Fabrication of Dentin-Pulp-Like Organoids Using Dental-Pulp Stem Cells.
ABSTRACT: We developed a novel dentin-pulp-like organoid. It has both stem-cell and odontoblast characteristics using a mesenchymal cell lineage of human dental-pulp stem cells (hDPSCs). The mixture of hDPSCs and Matrigel was transferred into the maintenance medium (MM) and divided into four different groups according to how long they were maintained in the odontogenic differentiation medium (ODM). All organoids were harvested at 21 days and analyzed to find the optimal differentiation condition. To assess the re-fabrication of dentin-pulp-like organoid, after dissociation of the organoids, it was successfully regenerated. Additionally, its biological activity was confirmed by analyzing changes of relevant gene expression and performing a histology analysis after adding Biodentine® into the ODM. The organoid was cultured for 11 days in the ODM (ODM 11) had the most features of both stem cells and differentiated cells (odontoblasts) as confirmed by relevant gene expression and histology analyses. Micro-computed tomography and an electron microscope also showed mineralization and odontoblastic differentiation. Finally, ODM 11 demonstrated a biologically active response to Biodentine® treatment. In conclusion, for the first time, we report the fabrication of a dentin-pulp-like organoid using mesenchymal stem cells. This organoid has potential as a future therapeutic strategy for tooth regeneration.
Project description:Dentin-pulp complex regeneration is a promising alternative treatment for the irreversible pulpitis caused by tooth trauma or dental caries. This process mainly relies on the recruitment of endogenous or the transplanted dental pulp stem cells (DPSCs) to guide dentin-pulp tissue formation. Platelet-derived growth factor (PDGF), a well-known potent mitogenic, angiogenic, and chemoattractive agent, has been widely used in tissue regeneration. However, the mechanisms underlying the therapeutic effects of PDGF on dentin-pulp complex regeneration are still unclear. In this study, we tested the effect of PDGF-BB on dentin-pulp tissue regeneration by establishing PDGF-BB gene-modified human dental pulp stem cells (hDPSCs) using a lentivirus. Our results showed that PDGF-BB can significantly enhance hDPSC proliferation and odontoblastic differentiation. Furthermore, PDGF-BB and vascular endothelial growth factor (VEGF) secreted by hDPSCs enhanced angiogenesis. The chemoattractive effect of PDGF-BB on hDPSCs was also confirmed using a Transwell chemotactic migration model. We further determined that PDGF-BB facilitates hDPSCs migration via the activation of the phosphatidylinositol 3 kinase (PI3K)/Akt signaling pathway. In vivo, CM-DiI-labeled hDPSCs were injected subcutaneously into mice, and our results showed that more labeled cells were recruited to the sites implanted with calcium phosphate cement scaffolds containing PDGF-BB gene-modified hDPSCs. Finally, the tissue-engineered complexes were implanted subcutaneously in mice for 12 weeks, the Lenti-PDGF group generated more dentin-like mineralized tissue which showed positive staining for the DSPP protein, similar to tooth dentin tissue, and was surrounded by highly vascularized dental pulp-like connective tissue. Taken together, our data demonstrated that the PDGF-BB possesses a powerful function in prompting stem cell-based dentin-pulp tissue regeneration. Stem Cells Translational Medicine 2017;6:2126-2134.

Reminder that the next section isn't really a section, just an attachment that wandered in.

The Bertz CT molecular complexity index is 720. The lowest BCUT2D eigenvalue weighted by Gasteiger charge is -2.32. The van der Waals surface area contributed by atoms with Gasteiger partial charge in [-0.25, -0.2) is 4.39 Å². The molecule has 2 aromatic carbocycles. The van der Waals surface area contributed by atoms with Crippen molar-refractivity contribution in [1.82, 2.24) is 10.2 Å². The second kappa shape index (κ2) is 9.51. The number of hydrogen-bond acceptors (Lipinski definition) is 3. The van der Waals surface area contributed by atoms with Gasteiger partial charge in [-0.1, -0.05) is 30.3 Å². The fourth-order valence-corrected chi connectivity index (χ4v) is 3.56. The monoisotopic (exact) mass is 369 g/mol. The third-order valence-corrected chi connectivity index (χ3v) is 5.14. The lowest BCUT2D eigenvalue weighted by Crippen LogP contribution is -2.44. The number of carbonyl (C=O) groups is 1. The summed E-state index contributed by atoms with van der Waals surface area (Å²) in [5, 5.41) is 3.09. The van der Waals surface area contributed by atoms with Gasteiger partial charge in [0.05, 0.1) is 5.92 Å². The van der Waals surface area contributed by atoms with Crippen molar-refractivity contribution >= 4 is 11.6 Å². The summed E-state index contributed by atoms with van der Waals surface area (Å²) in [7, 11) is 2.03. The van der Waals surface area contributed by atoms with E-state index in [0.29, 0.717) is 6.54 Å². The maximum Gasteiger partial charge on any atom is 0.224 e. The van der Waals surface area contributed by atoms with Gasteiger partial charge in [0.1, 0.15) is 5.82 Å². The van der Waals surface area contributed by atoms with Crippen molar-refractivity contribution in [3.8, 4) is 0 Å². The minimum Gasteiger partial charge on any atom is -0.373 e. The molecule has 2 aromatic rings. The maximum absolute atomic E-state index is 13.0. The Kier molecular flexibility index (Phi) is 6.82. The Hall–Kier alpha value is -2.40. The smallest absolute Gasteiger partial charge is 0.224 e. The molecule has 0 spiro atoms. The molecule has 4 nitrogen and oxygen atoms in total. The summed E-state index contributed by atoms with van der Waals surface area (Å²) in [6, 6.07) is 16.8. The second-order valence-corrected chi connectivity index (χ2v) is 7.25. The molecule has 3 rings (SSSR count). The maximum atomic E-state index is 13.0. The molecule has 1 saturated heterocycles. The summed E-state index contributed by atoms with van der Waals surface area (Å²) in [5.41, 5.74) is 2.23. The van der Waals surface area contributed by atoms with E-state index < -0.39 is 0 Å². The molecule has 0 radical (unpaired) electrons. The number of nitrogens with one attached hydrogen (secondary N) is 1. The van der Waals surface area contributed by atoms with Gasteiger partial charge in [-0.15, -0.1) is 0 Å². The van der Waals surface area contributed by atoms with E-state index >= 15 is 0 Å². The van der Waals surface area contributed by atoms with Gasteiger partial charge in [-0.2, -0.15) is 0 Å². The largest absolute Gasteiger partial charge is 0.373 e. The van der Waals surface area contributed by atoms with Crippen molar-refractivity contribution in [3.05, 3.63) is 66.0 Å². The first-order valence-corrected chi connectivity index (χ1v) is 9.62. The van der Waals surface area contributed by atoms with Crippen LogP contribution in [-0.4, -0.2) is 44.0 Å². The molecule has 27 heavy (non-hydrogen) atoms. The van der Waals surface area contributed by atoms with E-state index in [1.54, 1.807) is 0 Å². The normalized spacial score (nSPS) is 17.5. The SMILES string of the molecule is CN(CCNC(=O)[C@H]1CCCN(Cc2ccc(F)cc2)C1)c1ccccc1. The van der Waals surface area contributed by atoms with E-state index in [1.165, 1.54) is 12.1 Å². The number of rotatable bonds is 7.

Project description:Dental pulp infection and necrosis are widespread diseases. Conventional endodontic treatments result in a devitalized and weakened tooth. In this work, we synthesized novel star-shaped polymer to self-assemble into unique nanofibrous spongy microspheres (NF-SMS), which were used to carry human dental pulp stem cells (hDPSCs) into the pulp cavity to regenerate living dental pulp tissues. It was found that NF-SMS significantly enhanced hDPSCs attachment, proliferation, odontogenic differentiation and angiogenesis, as compared to control cell carriers. Additionally, NF-SMS promoted vascular endothelial growth factor (VEGF) expression of hDPSCs in a 3D hypoxic culture. Hypoxia-primed hDPSCs/NF-SMS complexes were injected into the cleaned pulp cavities of rabbit molars for subcutaneous implantation in mice. After 4 weeks, the hypoxia group significantly enhanced angiogenesis inside the pulp chamber and promoted the formation of ondontoblast-like cells lining along the dentin-pulp interface, as compared to the control groups (hDPSCs alone group, NF-SMS alone group, and hDPSCs/NF-SMS group pre-cultured under normoxic conditions). Furthermore, in an in situ dental pulp repair model in rats, hypoxia-primed hDPSCs/NF-SMS were injected to fully fill the pulp cavity and regenerate pulp-like tissues with a rich vasculature and a histological structure similar to the native pulp.Vascularization is key to the regeneration of many vital tissues. However, it is challenging to create a suitable microenvironment for stem cells to regenerate vascularized tissue structure. This manuscript reports a novel star-shaped block copolymer that self-assembles into unique nanofibrous spongy microspheres, which as an injectable scaffold recapitulate the cell-cell and cell-matrix interactions in development. Using a clinically-relevant surgical procedure and a hypoxic treatment, the nanofibrous spongy microspheres were used to deliver stem cells and successfully regenerate dental pulp with a rich vasculature and a complex histologic structure similar to that of the native dental pulp. The novel microspheres can likely be used to regenerate many other vascularized tissues.